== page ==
Staff from Forward Leeds, St James's Hospital and the Hepatitis C Trust

Forward Leeds tested more people for the hepatitis C virus in May 2021 than in all of 2020.

The service tested 481 people in May compared to 304 in the whole of 2020. This was as part of a month-long campaign for increased testing called, ‘Be Free of Hep C’. The campaign is a collaboration between the Hepatitis C Trust and alcohol and drug services across England.

Hepatitis C Lead at Forward Leeds Anthony Broderick (far right above) said: “It’s been a fantastic achievement by all of our staff to get so many of the people who use our service tested. This national campaign has been a big help in raising awareness and working alongside the Hepatitis C Trust has been key.

“Testing can be done now by any trained member of staff at Forward Leeds and people can be immediately referred for treatment here at Forward Leeds if needed. Long-term our aim is to help Leeds ‘micro-eliminate’ hep C as they have done in other areas of England.”

The hepatitis C virus is carried in the blood. It affects the liver by preventing it from working properly by infecting the liver cells and causing inflammation.

Micro-elimination of hepatitis C is a strategy to achieve national elimination through initiatives to eliminate hepatitis C for parts of the population, such as geographic areas and age groups.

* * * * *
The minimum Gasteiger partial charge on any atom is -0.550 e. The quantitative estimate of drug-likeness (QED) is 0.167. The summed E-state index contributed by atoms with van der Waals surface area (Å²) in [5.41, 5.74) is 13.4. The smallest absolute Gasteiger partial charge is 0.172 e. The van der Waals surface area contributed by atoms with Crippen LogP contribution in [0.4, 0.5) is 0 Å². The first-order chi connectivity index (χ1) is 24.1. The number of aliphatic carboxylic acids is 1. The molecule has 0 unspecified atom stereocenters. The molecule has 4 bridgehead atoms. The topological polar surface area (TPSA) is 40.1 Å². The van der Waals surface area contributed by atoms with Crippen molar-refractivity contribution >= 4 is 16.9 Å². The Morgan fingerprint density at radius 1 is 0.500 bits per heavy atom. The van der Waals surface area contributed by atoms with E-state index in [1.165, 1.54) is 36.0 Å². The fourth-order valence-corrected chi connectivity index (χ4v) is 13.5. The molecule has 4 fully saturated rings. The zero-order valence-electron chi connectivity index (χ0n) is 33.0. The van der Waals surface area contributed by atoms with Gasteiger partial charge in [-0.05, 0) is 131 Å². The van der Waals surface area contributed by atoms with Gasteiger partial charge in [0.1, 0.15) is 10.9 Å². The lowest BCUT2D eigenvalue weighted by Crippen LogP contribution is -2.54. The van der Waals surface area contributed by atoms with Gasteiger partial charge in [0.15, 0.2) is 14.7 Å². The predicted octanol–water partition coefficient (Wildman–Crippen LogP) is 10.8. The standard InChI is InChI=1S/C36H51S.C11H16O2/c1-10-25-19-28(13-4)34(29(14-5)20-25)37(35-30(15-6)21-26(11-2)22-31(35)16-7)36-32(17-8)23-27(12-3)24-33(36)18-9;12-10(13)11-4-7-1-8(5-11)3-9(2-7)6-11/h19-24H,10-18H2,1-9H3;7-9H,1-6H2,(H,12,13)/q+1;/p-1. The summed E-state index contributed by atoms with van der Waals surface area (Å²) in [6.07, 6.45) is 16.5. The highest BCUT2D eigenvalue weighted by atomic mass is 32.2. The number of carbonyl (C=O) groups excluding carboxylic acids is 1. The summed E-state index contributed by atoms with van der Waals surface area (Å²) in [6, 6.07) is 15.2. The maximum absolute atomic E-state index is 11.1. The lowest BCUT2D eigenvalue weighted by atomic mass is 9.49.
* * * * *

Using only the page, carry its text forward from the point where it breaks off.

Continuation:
John Fox from the Hepatitis C Trust (far left above) said: “These testing figures are astounding. The Forward Leeds team have surpassed themselves and it’s been great working with them to achieve such high numbers of people getting tested.

“It’s possible to live with hepatitis C for a long time and never know you have the disease until it is too late. Treatment used to be very unpleasant with a limited chance of success. Luckily in the UK now we have a game-changing treatment with much better outcomes. Virtually everyone is cured with a simple course of tablets.”

In the UK, an estimated 215,000 people are chronically infected with the hepatitis C virus*, and many of those people are in marginalised and underserved parts of our society.

Over time, the virus can cause scarring (fibrosis) which could eventually cause significant damage to the liver (cirrhosis).

If left untreated, 20–25 percent of infected individuals will develop cirrhosis of the liver. Cirrhosis increases the risk of developing liver cancer, which can be fatal.

Untreated hepatitis C can also cause a range of other symptoms, such as: muscular pain and achy joints, pain in the abdominal and liver area, fatigue, depression, headaches, difficulty concentrating, loss of appetite, nausea and weight loss.

Copyright 2016 Forward Leeds